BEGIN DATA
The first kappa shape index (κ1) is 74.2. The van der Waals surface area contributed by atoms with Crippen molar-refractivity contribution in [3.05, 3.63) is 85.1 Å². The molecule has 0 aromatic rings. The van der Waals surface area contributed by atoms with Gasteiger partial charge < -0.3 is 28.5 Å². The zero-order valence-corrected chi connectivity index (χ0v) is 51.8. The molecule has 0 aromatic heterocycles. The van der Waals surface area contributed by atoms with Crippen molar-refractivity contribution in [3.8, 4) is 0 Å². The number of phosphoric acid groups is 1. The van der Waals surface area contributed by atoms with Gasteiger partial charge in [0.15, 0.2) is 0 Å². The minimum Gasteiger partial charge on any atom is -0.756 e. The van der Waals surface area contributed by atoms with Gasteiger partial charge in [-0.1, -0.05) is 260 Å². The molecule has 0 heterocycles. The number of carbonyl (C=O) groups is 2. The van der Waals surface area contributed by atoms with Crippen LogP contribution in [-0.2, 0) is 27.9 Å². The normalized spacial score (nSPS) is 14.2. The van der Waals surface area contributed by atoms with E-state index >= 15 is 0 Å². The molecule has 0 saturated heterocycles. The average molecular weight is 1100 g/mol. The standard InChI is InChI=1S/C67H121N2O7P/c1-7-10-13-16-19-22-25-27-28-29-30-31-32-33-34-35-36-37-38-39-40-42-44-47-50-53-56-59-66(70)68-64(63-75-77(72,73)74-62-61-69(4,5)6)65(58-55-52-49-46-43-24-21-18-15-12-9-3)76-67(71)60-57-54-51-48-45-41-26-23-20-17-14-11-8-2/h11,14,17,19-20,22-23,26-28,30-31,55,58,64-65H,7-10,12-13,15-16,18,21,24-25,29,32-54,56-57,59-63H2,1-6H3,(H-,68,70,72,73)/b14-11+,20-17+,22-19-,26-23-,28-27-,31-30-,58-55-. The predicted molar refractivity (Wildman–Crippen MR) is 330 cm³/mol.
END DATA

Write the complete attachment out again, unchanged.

The first kappa shape index (κ1) is 74.2. The van der Waals surface area contributed by atoms with Crippen molar-refractivity contribution in [3.05, 3.63) is 85.1 Å². The molecule has 0 aromatic rings. The van der Waals surface area contributed by atoms with Gasteiger partial charge < -0.3 is 28.5 Å². The zero-order valence-corrected chi connectivity index (χ0v) is 51.8. The molecule has 0 aromatic heterocycles. The van der Waals surface area contributed by atoms with Crippen molar-refractivity contribution in [3.8, 4) is 0 Å². The number of phosphoric acid groups is 1. The van der Waals surface area contributed by atoms with Gasteiger partial charge in [0.15, 0.2) is 0 Å². The minimum Gasteiger partial charge on any atom is -0.756 e. The van der Waals surface area contributed by atoms with Gasteiger partial charge in [-0.1, -0.05) is 260 Å². The molecule has 0 heterocycles. The number of carbonyl (C=O) groups is 2. The van der Waals surface area contributed by atoms with Crippen LogP contribution in [-0.2, 0) is 27.9 Å². The normalized spacial score (nSPS) is 14.2. The van der Waals surface area contributed by atoms with E-state index >= 15 is 0 Å². The molecule has 0 saturated heterocycles. The average molecular weight is 1100 g/mol. The standard InChI is InChI=1S/C67H121N2O7P/c1-7-10-13-16-19-22-25-27-28-29-30-31-32-33-34-35-36-37-38-39-40-42-44-47-50-53-56-59-66(70)68-64(63-75-77(72,73)74-62-61-69(4,5)6)65(58-55-52-49-46-43-24-21-18-15-12-9-3)76-67(71)60-57-54-51-48-45-41-26-23-20-17-14-11-8-2/h11,14,17,19-20,22-23,26-28,30-31,55,58,64-65H,7-10,12-13,15-16,18,21,24-25,29,32-54,56-57,59-63H2,1-6H3,(H-,68,70,72,73)/b14-11+,20-17+,22-19-,26-23-,28-27-,31-30-,58-55-. The predicted molar refractivity (Wildman–Crippen MR) is 330 cm³/mol.